By Martha Brannigan
Existing home sales in South Florida slowed in November, the latest sign that the housing market is shifting to a more normal pace after a long stretch of torrid gains.
While home and condo prices in both counties continue to post double-digit gains from 2012 levels, real-estate experts broadly agree that price increases also will slow during 2014, just as sales are doing.
“There are definite, definite signs the market is shifting [from a seller’s market] to a more balanced one,” said Mark Zilbert, president and CEO of Miami Beach-based Zilbert International Realty, who has watched prices for beachfront and Brickell-area condos cool modestly from their summer peaks.
Sales of single-family homes in Miami-Dade County fell 2.4 percent in November to 982 closings from 1,006 a year earlier and were down 7.4 percent from October’s level of 1,060, according to Miami Association of Realtors.
Miami-Dade condo sales fell 6.3 percent in November to 1,274 closings from 1,359 in November 2012 and were down 10 percent from October, Miami Realtors said.
Broward single-family home sales fell 11.1 percent in November to 1,076 closings, from 1,201 a year earlier and were down 11.4 percent from October’s 1,214 closings, the Greater Fort Lauderdale Realtors reported Thursday. The results confirm signs of a moderation in sales in October.
Broward condo sales fell 6 percent in November to 1,206 closings from 1,283 a year earlier and were off 11.8 percent from October’s 1,368 transactions completed.
Among the reasons for the slowdown: Rising residential prices and higher interest rates inevitably sideline some would-be buyers by putting monthly payments out of reach. Interest rates on mortgages, while still low, have increased since April and are expected to continue that trend in light of the Federal Reserve’s steps to reduce its bond-buying program gradually over time.
Meanwhile, cash-rich investors are seeing fewer bargains in South Florida.
“As home prices have increased, it’s starting to cool off a lot of investors and hedge funds,” said Stephen McWilliam, past president of the Greater Fort Lauderdale Realtors and president of Florida State Realty Group in Fort Lauderdale. “Probably in the first and second quarter of 2014, you’ll see price increases more in line with a healthy market — 5 percent to 6 percent. These 20-percent and 25-percent spikes in prices won’t be there.”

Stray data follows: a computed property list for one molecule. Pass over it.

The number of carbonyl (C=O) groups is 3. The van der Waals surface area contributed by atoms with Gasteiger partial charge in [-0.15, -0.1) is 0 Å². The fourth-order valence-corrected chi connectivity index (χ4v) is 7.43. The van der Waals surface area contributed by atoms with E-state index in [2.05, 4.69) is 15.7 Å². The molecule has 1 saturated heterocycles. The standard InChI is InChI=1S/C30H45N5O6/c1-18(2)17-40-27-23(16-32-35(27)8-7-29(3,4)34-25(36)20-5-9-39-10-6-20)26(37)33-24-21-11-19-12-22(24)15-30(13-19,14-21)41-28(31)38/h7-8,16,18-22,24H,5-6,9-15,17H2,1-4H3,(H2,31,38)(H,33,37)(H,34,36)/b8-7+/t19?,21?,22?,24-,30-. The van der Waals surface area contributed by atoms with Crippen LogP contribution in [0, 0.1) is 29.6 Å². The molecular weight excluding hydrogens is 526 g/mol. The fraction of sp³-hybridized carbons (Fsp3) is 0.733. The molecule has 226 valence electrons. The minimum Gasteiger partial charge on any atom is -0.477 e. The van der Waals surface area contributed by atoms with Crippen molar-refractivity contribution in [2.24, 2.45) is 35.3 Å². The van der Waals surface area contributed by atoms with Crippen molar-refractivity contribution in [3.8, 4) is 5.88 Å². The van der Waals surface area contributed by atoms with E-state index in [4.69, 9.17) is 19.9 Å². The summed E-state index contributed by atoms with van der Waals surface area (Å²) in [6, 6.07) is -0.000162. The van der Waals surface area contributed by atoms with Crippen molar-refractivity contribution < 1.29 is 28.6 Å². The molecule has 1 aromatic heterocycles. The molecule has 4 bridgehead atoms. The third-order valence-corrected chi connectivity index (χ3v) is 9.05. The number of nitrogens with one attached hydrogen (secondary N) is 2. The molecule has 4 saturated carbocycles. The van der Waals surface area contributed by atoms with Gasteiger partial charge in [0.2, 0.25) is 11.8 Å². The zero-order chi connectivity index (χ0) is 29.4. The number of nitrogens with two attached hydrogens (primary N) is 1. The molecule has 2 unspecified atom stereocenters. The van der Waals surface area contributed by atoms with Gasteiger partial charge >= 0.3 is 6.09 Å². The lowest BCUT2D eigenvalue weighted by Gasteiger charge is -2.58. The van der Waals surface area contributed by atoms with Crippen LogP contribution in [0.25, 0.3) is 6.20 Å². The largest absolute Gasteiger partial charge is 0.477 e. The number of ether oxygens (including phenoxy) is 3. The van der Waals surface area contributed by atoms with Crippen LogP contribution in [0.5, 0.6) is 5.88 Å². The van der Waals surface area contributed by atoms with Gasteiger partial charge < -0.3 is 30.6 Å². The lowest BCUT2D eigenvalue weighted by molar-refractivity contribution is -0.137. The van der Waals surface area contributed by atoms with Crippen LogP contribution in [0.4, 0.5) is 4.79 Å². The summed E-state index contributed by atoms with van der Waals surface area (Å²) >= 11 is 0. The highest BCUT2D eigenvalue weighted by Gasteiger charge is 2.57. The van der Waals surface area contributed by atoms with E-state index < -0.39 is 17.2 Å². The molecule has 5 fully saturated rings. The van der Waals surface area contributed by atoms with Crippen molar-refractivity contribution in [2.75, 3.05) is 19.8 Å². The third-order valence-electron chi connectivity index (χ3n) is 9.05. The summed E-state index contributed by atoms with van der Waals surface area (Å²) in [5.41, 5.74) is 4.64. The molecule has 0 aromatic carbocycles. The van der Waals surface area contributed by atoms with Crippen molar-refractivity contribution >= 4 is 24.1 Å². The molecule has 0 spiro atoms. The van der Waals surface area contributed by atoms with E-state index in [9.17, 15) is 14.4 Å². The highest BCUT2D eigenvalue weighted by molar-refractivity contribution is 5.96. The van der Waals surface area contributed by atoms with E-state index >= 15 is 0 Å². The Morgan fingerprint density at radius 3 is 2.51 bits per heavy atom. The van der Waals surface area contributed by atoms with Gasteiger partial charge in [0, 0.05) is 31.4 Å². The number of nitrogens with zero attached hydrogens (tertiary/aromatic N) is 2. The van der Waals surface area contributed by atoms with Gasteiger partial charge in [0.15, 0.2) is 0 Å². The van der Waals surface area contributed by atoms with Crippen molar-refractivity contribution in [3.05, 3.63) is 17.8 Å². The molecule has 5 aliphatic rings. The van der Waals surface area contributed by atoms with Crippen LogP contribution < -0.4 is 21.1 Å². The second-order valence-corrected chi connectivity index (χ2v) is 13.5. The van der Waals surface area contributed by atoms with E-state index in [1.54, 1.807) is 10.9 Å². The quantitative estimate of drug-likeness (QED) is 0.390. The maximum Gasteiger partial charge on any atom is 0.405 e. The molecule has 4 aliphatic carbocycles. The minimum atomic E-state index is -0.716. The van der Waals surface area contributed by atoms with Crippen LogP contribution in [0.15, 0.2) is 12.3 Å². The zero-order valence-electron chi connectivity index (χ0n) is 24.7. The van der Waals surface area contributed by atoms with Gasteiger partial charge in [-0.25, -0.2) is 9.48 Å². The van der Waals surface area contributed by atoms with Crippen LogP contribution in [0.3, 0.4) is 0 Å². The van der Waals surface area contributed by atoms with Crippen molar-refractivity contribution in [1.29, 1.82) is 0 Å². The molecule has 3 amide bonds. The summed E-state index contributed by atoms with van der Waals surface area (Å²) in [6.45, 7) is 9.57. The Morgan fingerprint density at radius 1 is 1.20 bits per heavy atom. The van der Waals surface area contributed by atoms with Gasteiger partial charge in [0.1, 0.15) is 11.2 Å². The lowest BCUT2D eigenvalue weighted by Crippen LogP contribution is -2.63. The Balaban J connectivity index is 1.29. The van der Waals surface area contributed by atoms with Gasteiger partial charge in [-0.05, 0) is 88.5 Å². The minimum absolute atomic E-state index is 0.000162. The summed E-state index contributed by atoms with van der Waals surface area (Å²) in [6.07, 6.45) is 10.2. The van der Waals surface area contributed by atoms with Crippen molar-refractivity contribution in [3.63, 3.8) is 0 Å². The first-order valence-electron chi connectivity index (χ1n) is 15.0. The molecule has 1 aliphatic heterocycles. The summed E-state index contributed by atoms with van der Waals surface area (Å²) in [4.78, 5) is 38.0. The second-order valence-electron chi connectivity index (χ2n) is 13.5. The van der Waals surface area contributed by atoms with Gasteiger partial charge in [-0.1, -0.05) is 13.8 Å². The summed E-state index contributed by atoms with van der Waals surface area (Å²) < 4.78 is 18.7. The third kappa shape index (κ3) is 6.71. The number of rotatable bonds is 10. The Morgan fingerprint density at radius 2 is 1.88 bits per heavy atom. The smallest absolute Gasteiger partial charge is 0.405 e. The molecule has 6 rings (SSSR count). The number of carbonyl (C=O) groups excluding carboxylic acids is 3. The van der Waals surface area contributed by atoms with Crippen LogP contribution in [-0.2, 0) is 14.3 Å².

The slowdown in sales comes amid continued robust price gains for houses and condos in both counties.
The median price of a single-family home in Miami-Dade jumped 19.2 percent to $232,500 in November from $195,000 a year earlier and was up 0.6 percent from October’s median price of $220,000.
The median price of a Miami-Dade condo increased 14.5 percent to $180,000 in November from $157,250 a year earlier and was up 5.9 percent from the October median condo price of $170,000.
The median price of a single-family Broward home jumped 28.6 percent to $270,000 in November from $210,000 a year earlier while that of a Broward condo leaped 27.2 percent to $117,000 from $92,000 in November 2012. The median for a single-family home was flat with October’s level of $270,000 and the median for a condo inched up 0.6 percent from $116,250 in October, the Realtors’ group reported.
South Florida’s market still shows plenty of strength, as homes are snapped up soon as they are listed and fetch close to their asking price. A single-family home in Broward sold at a median pace of 31 days on the market while condos went at a median of 36 days, both quicker than a year earlier. And single-family homes in Broward sold at an average of 95.3 percent of original listing price, while condos sold for 94.3 percent of listing price, another sanguine indicator.
The slowdown in sales reflects a big drop in short sales. In Miami-Dade, traditional “non-distressed” sales rose, as did closings on bank-owned properties taken in foreclosure, but short sales plunged sharply.
With the huge spike in prices over the past two years, a lot more South Florida homeowners now have equity in their homes and thus the flexibility to sell without having to write a check at the closing table.
Broward also posted an increase in“non-distressed” sales of homes and condos in November, but those gains were more than offset by sharp declines in short-sales and bank-owned sales.
More inventory is coming up for sale, providing buyers with choices. The selection of Miami-Dade existing homes and condos listed for sale continued to increase in November, with a 14 percent gain in single-family inventory from a year earlier and a dramatic 23.5 percent jump year over year in condos on the market.
More unit owners have been listing their condos for sale, sensing now is the time to sell — before a host of new projects under construction are completed.
“Sellers are finding more competition [from the increase in available inventory] and sellers aggressively pricing their condos are going to find they’re not going to move,” said Zilbert, who closely scrutinizes local market data.
In Broward, the inventory of single-family homes increased 8.2 percent to 5,090 in November from 4,706 a year earlier, and the number of condos rose 14 percent to 7,153 listings from 6,275 in November 2012.
Still, that amounted to 4.1 months of supply of single-family homes and 5.1 months of supply of condos in Broward, which still points to a strong hand for sellers. Analysts typically consider a supply of less than six months — that is, six times the number of homes sold per month — as a seller’s market.
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